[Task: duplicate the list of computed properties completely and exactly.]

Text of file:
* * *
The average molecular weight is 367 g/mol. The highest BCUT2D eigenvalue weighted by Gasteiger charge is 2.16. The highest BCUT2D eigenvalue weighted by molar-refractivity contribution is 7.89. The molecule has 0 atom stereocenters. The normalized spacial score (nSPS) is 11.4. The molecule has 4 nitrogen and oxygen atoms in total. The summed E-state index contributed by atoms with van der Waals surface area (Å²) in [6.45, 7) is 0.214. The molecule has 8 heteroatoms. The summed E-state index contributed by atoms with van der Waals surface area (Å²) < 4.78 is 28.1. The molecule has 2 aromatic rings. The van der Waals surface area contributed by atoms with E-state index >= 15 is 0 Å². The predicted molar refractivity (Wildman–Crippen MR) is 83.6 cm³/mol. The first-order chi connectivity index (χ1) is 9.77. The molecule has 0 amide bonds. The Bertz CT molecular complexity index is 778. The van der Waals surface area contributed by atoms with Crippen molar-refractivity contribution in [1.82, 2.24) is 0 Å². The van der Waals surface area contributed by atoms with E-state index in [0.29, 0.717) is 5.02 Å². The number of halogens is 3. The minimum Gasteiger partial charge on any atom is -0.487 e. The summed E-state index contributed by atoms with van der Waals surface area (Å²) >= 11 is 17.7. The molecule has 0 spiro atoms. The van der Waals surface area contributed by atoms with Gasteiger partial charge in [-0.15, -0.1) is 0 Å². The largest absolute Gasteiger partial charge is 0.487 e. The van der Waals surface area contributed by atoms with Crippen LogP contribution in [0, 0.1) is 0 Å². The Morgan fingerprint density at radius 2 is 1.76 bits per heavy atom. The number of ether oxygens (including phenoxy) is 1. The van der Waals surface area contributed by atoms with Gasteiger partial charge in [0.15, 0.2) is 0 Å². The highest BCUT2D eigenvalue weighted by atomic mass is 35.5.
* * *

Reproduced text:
The average molecular weight is 367 g/mol. The highest BCUT2D eigenvalue weighted by Gasteiger charge is 2.16. The highest BCUT2D eigenvalue weighted by molar-refractivity contribution is 7.89. The molecule has 0 atom stereocenters. The normalized spacial score (nSPS) is 11.4. The molecule has 4 nitrogen and oxygen atoms in total. The summed E-state index contributed by atoms with van der Waals surface area (Å²) in [6.45, 7) is 0.214. The molecule has 8 heteroatoms. The summed E-state index contributed by atoms with van der Waals surface area (Å²) < 4.78 is 28.1. The molecule has 2 aromatic rings. The van der Waals surface area contributed by atoms with E-state index >= 15 is 0 Å². The predicted molar refractivity (Wildman–Crippen MR) is 83.6 cm³/mol. The first-order chi connectivity index (χ1) is 9.77. The molecule has 0 amide bonds. The Bertz CT molecular complexity index is 778. The van der Waals surface area contributed by atoms with Crippen molar-refractivity contribution in [1.82, 2.24) is 0 Å². The van der Waals surface area contributed by atoms with E-state index in [0.29, 0.717) is 5.02 Å². The number of halogens is 3. The minimum Gasteiger partial charge on any atom is -0.487 e. The summed E-state index contributed by atoms with van der Waals surface area (Å²) >= 11 is 17.7. The molecule has 0 spiro atoms. The van der Waals surface area contributed by atoms with Gasteiger partial charge in [-0.15, -0.1) is 0 Å². The largest absolute Gasteiger partial charge is 0.487 e. The van der Waals surface area contributed by atoms with Crippen LogP contribution in [0, 0.1) is 0 Å². The Morgan fingerprint density at radius 2 is 1.76 bits per heavy atom. The number of ether oxygens (including phenoxy) is 1. The van der Waals surface area contributed by atoms with Gasteiger partial charge in [0.15, 0.2) is 0 Å². The highest BCUT2D eigenvalue weighted by atomic mass is 35.5.